Where in the News is CSAHU?

Posted: February 28, 2018

 A few CSAHU board members met with Ed Sealover at The Denver Business Journal in January.  The result was the article below.  As a team, we can make a difference.  If you are part of CSAHU thank you.  If not, please check our website at www.csahu.org to see what benefits come from being a member of an association working on your behalf.  Don’t let others mold your business for you. 

Insurance brokers respond as Colorado health-plan companies slash commissions: Feb 15, 2018, 3:36pm MST Updated: Feb 15, 2018, 3:46pm MST

 Colorado health insurers are reducing or eliminating the commissions they pay to brokers who send individual customers their way. The move forces brokers to stop taking new individual clients and to seek from the Colorado Legislature the ability to charge fees on policy-sales referrals.

The changes, which began a couple of years ago but resulted in Kaiser Permanente Colorado becoming the first insurer to stop paying any commissions for new individual enrollments just this year, are the result of the macroeconomic shift toward more direct consumer sales that has led to trends like fewer people using travel agents and more people choosing to sell their homes without a real estate agent.

But the insurance industry specifically has been looking for ways to cut out costs like commissions as policy premiums continue to rise and both individuals and employers clamor for relief. Traditionally, insurers have paid brokers' commissions in the range of $150 to $200 per individual policy per year or $25 per person per month who is covered through a small- or large-group plan, said Joni Reents, owner of the Reents Insurance Agency in Broomfield.

But starting in 2016, some insurers began paying tiered rates based upon the number of individuals brought to them, and others just cut reimbursements drastically on individual plans, she said. Anthem Blue Cross and Blue Shield of Colorado, for example, went to a tiered-reimbursement system last year, Reents said.

Cigna cut commissions back to $5 or $15 a person. And Kaiser this year eliminated commissions on all new individual policies and agreed to pay $75 per person only when brokers brought to them at least 200 renewals at one time. As a result, some brokers are leaving the sector altogether, said Tim Hebert, owner of Sage Benefit Advisors of Fort Collins.

His firm has reached out to other agents and offered to take over the business of people looking to move to a new profession, and he’s ended up taking that book of clients from one firm a month since September, he said.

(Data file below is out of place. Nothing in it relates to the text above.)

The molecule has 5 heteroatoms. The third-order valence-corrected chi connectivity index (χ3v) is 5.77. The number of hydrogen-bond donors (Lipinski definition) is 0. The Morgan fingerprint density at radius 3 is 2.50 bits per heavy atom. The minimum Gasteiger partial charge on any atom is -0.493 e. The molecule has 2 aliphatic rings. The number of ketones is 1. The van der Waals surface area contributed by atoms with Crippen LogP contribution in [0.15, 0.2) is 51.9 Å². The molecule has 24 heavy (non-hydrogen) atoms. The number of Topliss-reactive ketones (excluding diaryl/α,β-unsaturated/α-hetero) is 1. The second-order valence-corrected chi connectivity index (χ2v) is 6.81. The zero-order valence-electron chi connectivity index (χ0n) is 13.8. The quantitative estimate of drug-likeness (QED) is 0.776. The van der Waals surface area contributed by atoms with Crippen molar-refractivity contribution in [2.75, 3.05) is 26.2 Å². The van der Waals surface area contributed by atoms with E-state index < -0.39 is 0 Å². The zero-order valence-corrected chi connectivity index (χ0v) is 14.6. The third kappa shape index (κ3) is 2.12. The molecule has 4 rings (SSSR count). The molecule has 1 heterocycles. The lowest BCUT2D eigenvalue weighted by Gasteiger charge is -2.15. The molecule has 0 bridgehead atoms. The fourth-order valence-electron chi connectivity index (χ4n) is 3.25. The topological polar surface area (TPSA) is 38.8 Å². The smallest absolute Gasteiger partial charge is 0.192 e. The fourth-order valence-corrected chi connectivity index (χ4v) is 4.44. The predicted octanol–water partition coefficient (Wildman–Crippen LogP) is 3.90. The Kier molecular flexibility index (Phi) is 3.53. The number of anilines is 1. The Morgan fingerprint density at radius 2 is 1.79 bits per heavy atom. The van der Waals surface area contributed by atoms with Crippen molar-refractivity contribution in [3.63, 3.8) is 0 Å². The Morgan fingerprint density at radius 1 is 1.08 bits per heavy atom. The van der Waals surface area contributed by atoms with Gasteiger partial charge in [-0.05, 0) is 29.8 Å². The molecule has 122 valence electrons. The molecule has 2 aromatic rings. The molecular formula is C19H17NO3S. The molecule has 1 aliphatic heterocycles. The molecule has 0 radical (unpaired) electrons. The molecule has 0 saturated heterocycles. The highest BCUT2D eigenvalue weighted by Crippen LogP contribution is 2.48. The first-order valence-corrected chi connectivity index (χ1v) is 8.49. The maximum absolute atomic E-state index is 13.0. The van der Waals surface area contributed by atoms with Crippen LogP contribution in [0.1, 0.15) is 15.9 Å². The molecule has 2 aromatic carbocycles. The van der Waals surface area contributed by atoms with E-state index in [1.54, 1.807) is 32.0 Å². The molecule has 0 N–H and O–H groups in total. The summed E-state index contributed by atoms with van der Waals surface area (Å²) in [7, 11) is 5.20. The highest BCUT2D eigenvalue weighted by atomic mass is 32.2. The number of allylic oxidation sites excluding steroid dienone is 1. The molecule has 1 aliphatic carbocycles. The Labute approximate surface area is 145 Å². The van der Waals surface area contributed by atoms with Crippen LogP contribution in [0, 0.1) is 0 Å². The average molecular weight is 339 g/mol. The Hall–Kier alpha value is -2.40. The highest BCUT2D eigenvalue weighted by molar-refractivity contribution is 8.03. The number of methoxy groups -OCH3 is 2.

Jacquie Healy, CEO/president of Trilogy Benefits of Aurora and president of the Colorado State Association of Health Underwriters, said the loss of brokers will hit individual clients with special needs very hard. In addition to selling policies to those clients, brokers do things like cross-check which policies cover specific doctors and specific medications, and they work with clients to resolve payment issues that come up throughout the year.

“The consumer is hurt because they do not have full representation of the plans and their options,” Hebert said. “And the carriers are hurt because they have consumers with less education who do things like using the emergency room when they can’t get an appointment with a doctor.”

Spokesmen for both Anthem and Cigna declined to comment on why they have changed their commission structures. A statement provided by Kaiser to the Denver Business Journal, however, said that its decision to rely on online and internal systems for enrollment in individual plans is part of its work to provide more affordable care to members.

Other insurance-industry leaders have estimated that companies can cut between 1.5 and 5 percent off the costs of individual plans if they don’t have to factor in the cost of commissions.

“Like many other health plans, our enrollment in individual and family plans has fluctuated quite a bit for the past few years, and we don’t know what, if any, impact this change had on plan enrollment this year,” the Kaiser statement continued. “In the coming months, we’ll revisit this plan to determine if we’ll make any changes moving forward.”

In the meantime, brokers are pushing a bill in the Legislature that would allow them to charge clients a fee if they do not receive commissions on those plans from insurers and if they disclose the fee to the clients. Senate Bill 136, sponsored by Sen. Tim Neville, R-Littleton, is needed because current law does not allow brokers to charge fees to individual clients.

The bill received unanimous approval Tuesday in its first hearing before the Senate Finance Committee, with brokers supporting it and the Colorado Association of Health Plans coming out as neutral on the measure.

Neville fielded questions about whether the new fees could exacerbate the constantly increasing cost of health care, but he responded that uninformed consumers would do more to drive up their own expenses than such fees would.

“I think one of the ways you don’t eliminate unnecessary costs in the system is by eliminating paying people for the work they do,” Neville said. “I would argue that would do just the opposite. It limits the information that is available to the consumer, which is key when you are trying to drive down costs.”

Ed Sealover Reporter Denver Business Journal